Ammar Kubba shared a back and forth he had with a prospective buyer for a domain name who apparently did not identify himself or use an email address that made it clear who he was. I have gone through many negotiations where I made a significant effort to learn more about the prospective buyer before locking in a deal to sell a domain name. There are a number of reasons for why I want to know who a buyer is before closing a deal.
The most obvious reason people think identifying a buyer is important is for pricing strategy. This is true to an extent, but it is not the primary reason for me. I do not generally price my domain names based on the buyer – I price them based on other factors, including demand, potential usage, rarity, brandability, my cost, replacement cost…etc. I am generally not going to increase the price of my domain name from $5,000 to $50,000 based on who is emailing me to buy the domain name.
Knowing who the buyer is may be useful in pricing strategy, but pricing is not the only reason for wanting to know. There are a few other reasons why I make a solid effort to learn who the prospect is before proceeding in a negotiation:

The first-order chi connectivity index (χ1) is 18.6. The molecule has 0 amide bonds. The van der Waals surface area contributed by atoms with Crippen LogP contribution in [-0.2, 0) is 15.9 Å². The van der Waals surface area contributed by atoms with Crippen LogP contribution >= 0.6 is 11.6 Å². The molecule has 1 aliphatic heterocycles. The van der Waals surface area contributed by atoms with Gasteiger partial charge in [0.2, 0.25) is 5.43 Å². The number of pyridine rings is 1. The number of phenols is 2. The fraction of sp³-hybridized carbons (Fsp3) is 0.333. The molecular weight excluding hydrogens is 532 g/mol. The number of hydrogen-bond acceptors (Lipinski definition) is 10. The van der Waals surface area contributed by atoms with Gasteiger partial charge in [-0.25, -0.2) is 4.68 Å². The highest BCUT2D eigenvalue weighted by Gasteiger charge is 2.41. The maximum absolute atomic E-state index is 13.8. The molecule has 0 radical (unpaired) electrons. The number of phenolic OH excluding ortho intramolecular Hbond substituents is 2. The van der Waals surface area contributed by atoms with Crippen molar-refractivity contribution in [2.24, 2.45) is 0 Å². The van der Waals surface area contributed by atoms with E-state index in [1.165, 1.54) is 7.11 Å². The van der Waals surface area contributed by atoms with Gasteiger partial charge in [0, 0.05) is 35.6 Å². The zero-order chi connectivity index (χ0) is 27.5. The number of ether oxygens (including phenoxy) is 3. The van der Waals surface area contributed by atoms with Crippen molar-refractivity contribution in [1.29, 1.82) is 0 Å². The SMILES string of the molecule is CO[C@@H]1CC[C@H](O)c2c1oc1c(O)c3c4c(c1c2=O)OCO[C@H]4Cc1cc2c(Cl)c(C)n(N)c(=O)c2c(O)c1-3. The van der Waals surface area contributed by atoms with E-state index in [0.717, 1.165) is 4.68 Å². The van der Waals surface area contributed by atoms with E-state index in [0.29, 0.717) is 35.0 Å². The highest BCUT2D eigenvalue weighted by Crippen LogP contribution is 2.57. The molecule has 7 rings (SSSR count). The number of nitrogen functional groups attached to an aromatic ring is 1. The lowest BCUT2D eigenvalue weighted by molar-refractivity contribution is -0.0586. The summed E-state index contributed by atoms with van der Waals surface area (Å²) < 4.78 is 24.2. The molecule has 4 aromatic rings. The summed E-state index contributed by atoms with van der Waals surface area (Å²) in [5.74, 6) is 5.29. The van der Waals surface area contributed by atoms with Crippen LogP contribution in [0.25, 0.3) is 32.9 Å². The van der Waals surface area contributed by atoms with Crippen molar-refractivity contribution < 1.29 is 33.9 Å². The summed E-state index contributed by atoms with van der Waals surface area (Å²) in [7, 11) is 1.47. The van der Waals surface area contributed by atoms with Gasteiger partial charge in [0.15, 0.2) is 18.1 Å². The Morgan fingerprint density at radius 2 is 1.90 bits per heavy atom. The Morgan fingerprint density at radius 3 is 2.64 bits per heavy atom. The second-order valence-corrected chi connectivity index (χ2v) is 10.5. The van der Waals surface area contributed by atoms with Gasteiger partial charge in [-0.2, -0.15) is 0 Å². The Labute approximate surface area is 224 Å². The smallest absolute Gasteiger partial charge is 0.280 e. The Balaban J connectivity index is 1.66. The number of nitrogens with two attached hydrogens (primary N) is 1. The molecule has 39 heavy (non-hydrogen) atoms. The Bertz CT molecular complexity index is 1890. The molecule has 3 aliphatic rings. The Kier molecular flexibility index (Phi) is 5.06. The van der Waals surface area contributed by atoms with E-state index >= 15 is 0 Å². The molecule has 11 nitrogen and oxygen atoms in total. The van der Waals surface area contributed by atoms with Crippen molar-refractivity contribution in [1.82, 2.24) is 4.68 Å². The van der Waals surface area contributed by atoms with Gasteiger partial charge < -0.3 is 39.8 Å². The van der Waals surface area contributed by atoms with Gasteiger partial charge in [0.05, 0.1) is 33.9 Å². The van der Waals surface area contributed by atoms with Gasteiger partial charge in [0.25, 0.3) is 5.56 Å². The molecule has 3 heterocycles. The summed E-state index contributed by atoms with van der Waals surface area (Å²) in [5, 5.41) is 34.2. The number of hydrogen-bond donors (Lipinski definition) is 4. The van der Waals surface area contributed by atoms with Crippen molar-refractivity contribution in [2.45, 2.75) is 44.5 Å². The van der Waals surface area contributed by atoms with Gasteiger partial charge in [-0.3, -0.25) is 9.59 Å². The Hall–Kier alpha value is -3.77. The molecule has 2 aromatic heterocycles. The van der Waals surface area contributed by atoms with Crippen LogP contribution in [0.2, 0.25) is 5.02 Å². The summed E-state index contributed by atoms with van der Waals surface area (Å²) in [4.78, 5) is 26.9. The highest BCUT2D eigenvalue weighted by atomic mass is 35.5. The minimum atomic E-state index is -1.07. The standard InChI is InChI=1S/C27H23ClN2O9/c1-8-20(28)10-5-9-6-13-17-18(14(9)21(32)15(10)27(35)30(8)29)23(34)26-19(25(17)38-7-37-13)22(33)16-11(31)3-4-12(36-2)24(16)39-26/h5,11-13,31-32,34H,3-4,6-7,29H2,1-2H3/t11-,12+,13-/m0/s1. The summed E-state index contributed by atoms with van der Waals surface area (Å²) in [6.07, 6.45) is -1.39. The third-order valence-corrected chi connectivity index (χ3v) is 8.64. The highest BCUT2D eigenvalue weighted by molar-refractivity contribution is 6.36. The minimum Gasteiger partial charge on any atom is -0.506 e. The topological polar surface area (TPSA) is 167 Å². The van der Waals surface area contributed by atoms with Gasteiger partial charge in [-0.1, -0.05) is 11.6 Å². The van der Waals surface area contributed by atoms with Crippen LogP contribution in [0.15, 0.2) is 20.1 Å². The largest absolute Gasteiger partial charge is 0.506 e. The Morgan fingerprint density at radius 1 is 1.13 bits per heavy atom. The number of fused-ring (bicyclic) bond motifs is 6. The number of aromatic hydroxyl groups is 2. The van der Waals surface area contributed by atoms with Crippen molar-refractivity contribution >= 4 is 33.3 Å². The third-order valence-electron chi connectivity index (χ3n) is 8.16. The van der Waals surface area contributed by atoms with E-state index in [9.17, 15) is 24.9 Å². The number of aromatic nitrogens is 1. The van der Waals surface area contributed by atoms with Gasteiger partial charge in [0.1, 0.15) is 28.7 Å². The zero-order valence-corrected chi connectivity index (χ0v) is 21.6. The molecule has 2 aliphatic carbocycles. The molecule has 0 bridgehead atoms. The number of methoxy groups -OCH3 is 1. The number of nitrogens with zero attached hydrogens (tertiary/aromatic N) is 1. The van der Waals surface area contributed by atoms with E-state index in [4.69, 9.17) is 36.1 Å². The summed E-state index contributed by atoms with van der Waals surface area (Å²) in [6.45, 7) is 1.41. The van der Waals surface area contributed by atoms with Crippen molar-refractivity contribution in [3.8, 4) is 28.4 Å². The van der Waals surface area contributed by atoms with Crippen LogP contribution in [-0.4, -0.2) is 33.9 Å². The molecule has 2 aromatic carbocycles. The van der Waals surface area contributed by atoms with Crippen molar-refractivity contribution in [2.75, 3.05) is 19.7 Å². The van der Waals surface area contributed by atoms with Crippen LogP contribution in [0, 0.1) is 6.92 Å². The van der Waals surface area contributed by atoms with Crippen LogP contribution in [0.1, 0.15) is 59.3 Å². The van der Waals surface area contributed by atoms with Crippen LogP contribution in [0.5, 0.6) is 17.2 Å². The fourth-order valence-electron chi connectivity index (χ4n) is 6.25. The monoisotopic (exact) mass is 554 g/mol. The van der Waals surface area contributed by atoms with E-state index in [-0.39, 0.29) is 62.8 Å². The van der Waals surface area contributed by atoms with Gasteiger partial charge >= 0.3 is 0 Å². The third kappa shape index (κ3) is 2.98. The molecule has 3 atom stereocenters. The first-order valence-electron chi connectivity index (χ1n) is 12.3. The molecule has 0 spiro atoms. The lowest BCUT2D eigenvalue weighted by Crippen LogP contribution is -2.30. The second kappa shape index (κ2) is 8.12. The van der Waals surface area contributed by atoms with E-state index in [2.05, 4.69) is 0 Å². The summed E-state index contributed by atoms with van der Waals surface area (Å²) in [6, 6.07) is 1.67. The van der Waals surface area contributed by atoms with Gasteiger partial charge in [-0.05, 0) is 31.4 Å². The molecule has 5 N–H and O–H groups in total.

- Can the prospective buyer afford to fund a deal?
- Is the prospective buyer legitimate and honest?
- Is the prospect looking to buy the domain name, kick the tires, or get a price in order to re-sell my domain name without permission.
- Is the prospective buyer on the OFAC list or someone with whom my company should not do business?
I don’t want to spend my time discussing the sale or lease of a domain name when the prospect is not qualified to buy it. I also don’t want to discuss the sale of a valuable asset with a ghost.
When I am negotiating to sell a domain name, I do my best to learn who the prospect is or who the prospect represents, and it’s not all about setting the price.